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Dry-climate species

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So. I'm originally from New England. We get 30-40+ inches of rain per year, so the only constraint I consistently pay attention to is how cold-hardy something is.

I'm down with all of the water capturing and retention tecniques, e.g. hugelkulture, berms and swales on contour, rain barrels, mulch, MORE organic matter, nitrogen-fixing trees etc. Beyond this, I want to expand my list of useful plants that specifically don't need a TON of water *and* are cold-hardy (Zone 5a). I just bought "Drought Tolerant Plants" at a used book store, but it's aimed at people that like ornamentals and lawns.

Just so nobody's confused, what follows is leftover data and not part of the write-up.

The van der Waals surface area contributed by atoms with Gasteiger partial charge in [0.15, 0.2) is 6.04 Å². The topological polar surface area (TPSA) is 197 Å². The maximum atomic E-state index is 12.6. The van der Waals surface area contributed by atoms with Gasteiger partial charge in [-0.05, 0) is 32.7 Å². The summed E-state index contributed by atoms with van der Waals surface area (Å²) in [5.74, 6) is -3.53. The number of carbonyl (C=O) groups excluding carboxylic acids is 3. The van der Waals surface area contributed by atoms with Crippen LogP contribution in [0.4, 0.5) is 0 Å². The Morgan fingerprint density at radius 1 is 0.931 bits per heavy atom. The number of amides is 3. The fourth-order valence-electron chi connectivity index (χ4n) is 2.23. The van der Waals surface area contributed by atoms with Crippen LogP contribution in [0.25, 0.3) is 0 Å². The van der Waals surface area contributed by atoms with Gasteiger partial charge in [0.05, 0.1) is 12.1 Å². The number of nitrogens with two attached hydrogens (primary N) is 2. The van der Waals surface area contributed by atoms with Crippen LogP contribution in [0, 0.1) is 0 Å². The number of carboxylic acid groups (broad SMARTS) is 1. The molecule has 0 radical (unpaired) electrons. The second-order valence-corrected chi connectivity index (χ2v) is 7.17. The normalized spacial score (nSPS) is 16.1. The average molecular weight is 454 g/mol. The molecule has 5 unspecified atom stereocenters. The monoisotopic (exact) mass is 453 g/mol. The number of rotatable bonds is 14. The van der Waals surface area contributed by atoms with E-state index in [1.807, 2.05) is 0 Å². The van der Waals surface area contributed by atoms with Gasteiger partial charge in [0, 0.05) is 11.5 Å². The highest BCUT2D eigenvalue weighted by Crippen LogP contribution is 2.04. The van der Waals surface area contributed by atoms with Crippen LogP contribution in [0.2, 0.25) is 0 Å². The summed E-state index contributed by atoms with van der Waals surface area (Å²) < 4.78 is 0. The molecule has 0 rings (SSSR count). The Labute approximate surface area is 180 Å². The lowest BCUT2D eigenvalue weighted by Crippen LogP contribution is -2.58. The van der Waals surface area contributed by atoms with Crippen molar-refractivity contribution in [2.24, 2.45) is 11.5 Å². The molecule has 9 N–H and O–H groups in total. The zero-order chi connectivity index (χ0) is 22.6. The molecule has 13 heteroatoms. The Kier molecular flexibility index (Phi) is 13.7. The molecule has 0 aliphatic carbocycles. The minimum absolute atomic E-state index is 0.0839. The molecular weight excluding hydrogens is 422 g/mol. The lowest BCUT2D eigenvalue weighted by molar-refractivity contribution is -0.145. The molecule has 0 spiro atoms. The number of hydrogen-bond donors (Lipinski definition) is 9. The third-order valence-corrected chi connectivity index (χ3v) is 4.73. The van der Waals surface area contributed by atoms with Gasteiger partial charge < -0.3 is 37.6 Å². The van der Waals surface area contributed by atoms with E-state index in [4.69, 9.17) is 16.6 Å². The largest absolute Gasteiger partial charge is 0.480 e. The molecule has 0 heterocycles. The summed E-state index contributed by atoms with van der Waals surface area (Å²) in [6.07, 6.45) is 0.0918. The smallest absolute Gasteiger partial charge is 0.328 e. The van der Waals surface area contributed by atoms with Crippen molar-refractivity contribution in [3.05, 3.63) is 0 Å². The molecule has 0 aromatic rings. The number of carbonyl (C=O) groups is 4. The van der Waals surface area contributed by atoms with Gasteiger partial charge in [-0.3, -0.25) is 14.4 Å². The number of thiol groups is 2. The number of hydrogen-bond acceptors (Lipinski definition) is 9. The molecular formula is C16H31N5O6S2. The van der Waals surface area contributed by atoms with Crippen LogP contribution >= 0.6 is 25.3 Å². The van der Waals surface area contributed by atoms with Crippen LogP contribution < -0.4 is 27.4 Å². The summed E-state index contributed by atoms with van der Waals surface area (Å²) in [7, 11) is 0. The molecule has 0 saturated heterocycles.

Honey Locust
Jerusalem Artichoke
Siberian Sea Berries

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Location: Phoenix, AZ (9b)
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You might start with your local Ag Extension office - they usually have lots of useful info for your particular area. Where are you located in the Rockies? might, like me, lust for this book: Legumes of the World. (pricey!)
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Location: Massachusetts, Zone:6/7, AHS:4, Rainfall:48in even Soil:SandyLoam pH6 Flat
forest garden solar
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Apricot, Filberts, Oregon Myrtle, Almond, Jujube, Autumn Olive family, Mulberry, Beautyberry, Gooseberries, Grapes, Walnut, everything in the mint family (mint, thyme, oregano, etc).

With the amount of rain that you get you really dont have to worry about rainfall, just planting at least 25% of your garden at Nitrogen fixers, an mulching to feed the fungi an cut down on soil evaporation
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